Written by Michael

5min read


1) Make the most of sleep.
There’s a saying of burning the candle at both ends. Every night there’s likely to be something going on with other counsellors where you could stay up to the early hours. But remember, you’re also going to be getting up at around 7am every morning.  A couple of nights of this is fine but if you do it every night you’ll suffer and burn out! I did lots of these nights during some weeks and absolutely suffered for it. I felt terrible and it probably came across in my day to day duties. Remember, there’s nothing better than waking up at camp after a great sleep ready for your day…… Sleep is so important!
2) Have a big breakfast.
And take food with you to your work. You’re going to need it! At my camp there was quite a big gap between breakfast and dinner (lunch) and towards the middle of the day I got pretty hungry. Absolutely stuffing my face at breakfast helped out loads with this. However, some mornings you just don’t want to eat breakfast! So a few boiled eggs in the pocket ready for later is a good idea and will keep you going through the morning!
3) If you’re international, make friends with Americans who have cars.
What would we internationals do without these Americans that are allowed to drive and have their own cars? Not much is the answer. Want to get some pizza? Go somewhere cool on your day off? Or just get away from camp for a bit? Lucky for you there’s always likely to be an American who wants to do the same! So make friends with these free people who have cars, and buy them food and beer.
4) Awkward dinner time.
This will happen, and I spoke about it in my ‘Should You Do Camp America?’ article. Every meal time you sit with a bunch of kids and the kids are rotated once a week. You’re going to get tables of kids that just don’t talk. Don’t get angry. Don’t get upset. You’re a big new adult and they’re probably a bit scared of you. Just persevere and keep asking questions. Silly things work like; what’s everyone favourite dinosaur? Or who is your favourite super hero? Another great thing to help is table games. There are countless ones that involve the whole table and other counsellors who have been there before will be more than happy to tell you how to play them
5) Take a good camera.
Some of the things you’re going to see just won’t be put to justice on an IPhone. A starry night for instance comes out 10 times better on a decent camera. There’s a lot of activity and nature at night so a good camera will come in handy.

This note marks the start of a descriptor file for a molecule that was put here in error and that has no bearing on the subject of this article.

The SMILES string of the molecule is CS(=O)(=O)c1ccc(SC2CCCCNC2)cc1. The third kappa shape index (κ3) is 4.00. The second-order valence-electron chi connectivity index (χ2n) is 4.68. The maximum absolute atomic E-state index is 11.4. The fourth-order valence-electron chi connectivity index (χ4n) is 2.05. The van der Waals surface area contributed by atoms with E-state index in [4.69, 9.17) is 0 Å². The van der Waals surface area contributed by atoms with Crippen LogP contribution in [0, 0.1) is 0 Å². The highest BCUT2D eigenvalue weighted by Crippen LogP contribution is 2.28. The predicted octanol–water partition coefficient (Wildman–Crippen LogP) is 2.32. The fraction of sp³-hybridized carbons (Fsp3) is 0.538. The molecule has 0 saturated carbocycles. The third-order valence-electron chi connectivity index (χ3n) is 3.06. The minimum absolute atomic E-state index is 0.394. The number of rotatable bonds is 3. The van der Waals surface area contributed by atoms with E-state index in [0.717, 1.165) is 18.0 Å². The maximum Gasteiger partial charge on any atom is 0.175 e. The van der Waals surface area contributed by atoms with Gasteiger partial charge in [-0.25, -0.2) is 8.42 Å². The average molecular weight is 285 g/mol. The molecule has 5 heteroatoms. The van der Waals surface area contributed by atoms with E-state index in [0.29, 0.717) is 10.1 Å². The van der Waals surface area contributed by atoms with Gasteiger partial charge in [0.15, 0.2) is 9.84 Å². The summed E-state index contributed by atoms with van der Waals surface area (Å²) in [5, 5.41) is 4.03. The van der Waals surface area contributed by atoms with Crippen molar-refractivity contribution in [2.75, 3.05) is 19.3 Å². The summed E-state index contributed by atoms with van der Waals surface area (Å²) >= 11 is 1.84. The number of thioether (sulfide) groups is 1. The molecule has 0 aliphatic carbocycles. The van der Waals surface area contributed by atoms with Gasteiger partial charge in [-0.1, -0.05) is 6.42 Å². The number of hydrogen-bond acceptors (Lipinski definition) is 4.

6) And take photos!
Seriously, so much happens at camp that you’re going to need photos and videos to remember all of it. I took hundreds of photos at camp and looking back at them is great and makes me want to do it again! I’m also like; ‘oh crap I completely forgot about that!’.
7) Get some me time.
You’re going to be surrounded by other people almost 24/7. This may get a bit much for people. Remember there is nothing wrong with missing out on one trip to the shops or one night of board games in the main lodge. Don’t let the fear of missing out (FOMO) stop you from getting some much needed me time which will make you happier and chirpier when you see people next. Go for a walk, take a nap or just sit in a field and read a book.
8) Move out from your clique.
At camp you will form your group of best buds who you will hang around with most evenings when not on duty. Spend as much time as you want with these guys because they’re likely to become lifelong friends. However, don’t forget there are other people at camp! Branch out a bit and socialise with the others a bit more. I was lucky as my day off group was completely different from my main social group so I got to hang out with many different people. There are so many other great people at camp you will probably hardly ever see, but talk to them when you get the chance.
9) Pull your weight.
There’s nothing more annoying than on a group task one or two people not doing their fair share of the work or just standing by and watching. People remember this and you might get a rep as a lazy person. And at camp no one wants that rep. Pull your weight, you’re a team 🙂
10) The Little things matter.
Everybody needs a little pick me up now and then and these can be the smallest things. I got a couple of notes from campers saying ‘thanks’ and ‘you’re great’ which put me in a great mood for the rest of the day. Help out your campers or counsellors by doing little things; asking how they’re day was, giving a high 5 or a compliment. They matter and make a difference!

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